$80,000 in savings

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cashisking500
Posts: 100
Joined: Fri Dec 02, 2016 1:08 pm

$80,000 in savings

Post by cashisking500 »

Hi Everyone,

We have a HHI of $175,000. Our jobs are stable and we have been fortunate to do a good job of saving over the years. We have $80,000 in savings ($60,000 in liquid savings and $20,000 in a Vanguard taxable account). $55,000 represents one year of expenses for us, which includes monthly Roth and 529 contributions. Our only debt is our mortgage.

We are currently doing the following. Both of us are 38:

- Maxing Roth’s for both of us (balance of $68,000 and $27,000 respectively)

- Maxing 401K’s ($193,000 and $70,000 respectively)

- $250 per month going to our 3 year old daughters 529 ($23,000 balance)

- We typically have $1200-$1500 left over each month

- Mortgage left is $325,000 on 30 year (28 years left)…house valued at $450,000

Do we take a portion of the 80k savings and pay down some of the mortgage with that? Use excess monthly savings and apply to the mortgage? or just focus on building taxable account?

Thanks for your valuable insight.

-Cashisking500
Triple digit golfer
Posts: 8737
Joined: Mon May 18, 2009 5:57 pm

Re: $80,000 in savings

Post by Triple digit golfer »

I would build the taxable account and in fact, that's exactly what I do after maxing out retirement accounts.
exodusNH
Posts: 1426
Joined: Wed Jan 06, 2021 8:21 pm

Re: $80,000 in savings

Post by exodusNH »

cashisking500 wrote: Tue Nov 23, 2021 9:23 pm Hi Everyone,

We have a HHI of $175,000. Our jobs are stable and we have been fortunate to do a good job of saving over the years. We have $80,000 in savings ($60,000 in liquid savings and $20,000 in a Vanguard taxable account). $55,000 represents one year of expenses for us, which includes monthly Roth and 529 contributions. Our only debt is our mortgage.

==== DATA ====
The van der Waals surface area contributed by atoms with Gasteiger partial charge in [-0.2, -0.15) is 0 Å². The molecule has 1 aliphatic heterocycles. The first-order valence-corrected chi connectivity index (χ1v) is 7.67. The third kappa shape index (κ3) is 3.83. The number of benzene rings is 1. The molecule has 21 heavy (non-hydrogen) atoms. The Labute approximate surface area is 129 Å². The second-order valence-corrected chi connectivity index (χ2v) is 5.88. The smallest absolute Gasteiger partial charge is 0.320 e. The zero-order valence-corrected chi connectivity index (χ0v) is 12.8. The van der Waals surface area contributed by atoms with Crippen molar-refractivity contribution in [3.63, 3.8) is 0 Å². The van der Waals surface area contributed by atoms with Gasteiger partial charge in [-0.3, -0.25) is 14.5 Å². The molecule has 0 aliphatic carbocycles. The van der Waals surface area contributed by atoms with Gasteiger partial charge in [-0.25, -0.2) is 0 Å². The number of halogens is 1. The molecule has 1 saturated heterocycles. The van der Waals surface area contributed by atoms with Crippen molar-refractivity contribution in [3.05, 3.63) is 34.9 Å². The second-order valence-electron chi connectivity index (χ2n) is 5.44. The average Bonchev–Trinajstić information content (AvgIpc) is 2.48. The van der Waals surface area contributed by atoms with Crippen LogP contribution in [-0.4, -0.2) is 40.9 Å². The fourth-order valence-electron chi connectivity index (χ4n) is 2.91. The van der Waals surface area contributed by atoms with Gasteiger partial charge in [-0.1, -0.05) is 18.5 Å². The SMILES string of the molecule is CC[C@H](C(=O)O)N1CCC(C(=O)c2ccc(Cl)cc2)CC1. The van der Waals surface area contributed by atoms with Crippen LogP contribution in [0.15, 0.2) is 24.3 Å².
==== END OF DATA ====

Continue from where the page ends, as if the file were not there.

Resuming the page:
We are currently doing the following. Both of us are 38:

- Maxing Roth’s for both of us (balance of $68,000 and $27,000 respectively)

- Maxing 401K’s ($193,000 and $70,000 respectively)

- $250 per month going to our 3 year old daughters 529 ($23,000 balance)

- We typically have $1200-$1500 left over each month

- Mortgage left is $325,000 on 30 year (28 years left)…house valued at $450,000

Do we take a portion of the 80k savings and pay down some of the mortgage with that? Use excess monthly savings and apply to the mortgage? or just focus on building taxable account?

Thanks for your valuable insight.

-Cashisking500
You can eat your house. With a child, I'd keep 9-12 months liquid. The rest I'd invest according to my AA.
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9-5 Suited
Posts: 723
Joined: Thu Jun 23, 2016 12:14 pm

Re: $80,000 in savings

Post by 9-5 Suited »

Given your total financial picture as posted, I think you’re fine to use the modest leverage of a mortgage to continue to build a larger pile of liquid investable assets. That should be the optimal play in most cases**

** If you hold any cash or bonds above and beyond a small emergency fund, then I would suggest you place what would have gone into bonds to pay down the mortgage. The probability of coming out ahead with cash or bonds vs. the mortgage rate is really low and requires a lot of factors to go in your favor.
fareastwarriors
Posts: 1341
Joined: Tue Feb 14, 2012 12:31 pm

Re: $80,000 in savings

Post by fareastwarriors »

I would keep the 80k as emergency fund and put the $1200-1500 leftover into taxable investment account.
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Alto Astral
Posts: 875
Joined: Thu Oct 08, 2009 10:47 am

Re: $80,000 in savings

Post by Alto Astral »

+1 for setting a taxable investment account. Invest according to your desired asset allocation. Contribute to HSA if you have the option. i bonds is a better place than liquid savings account for emergency expense.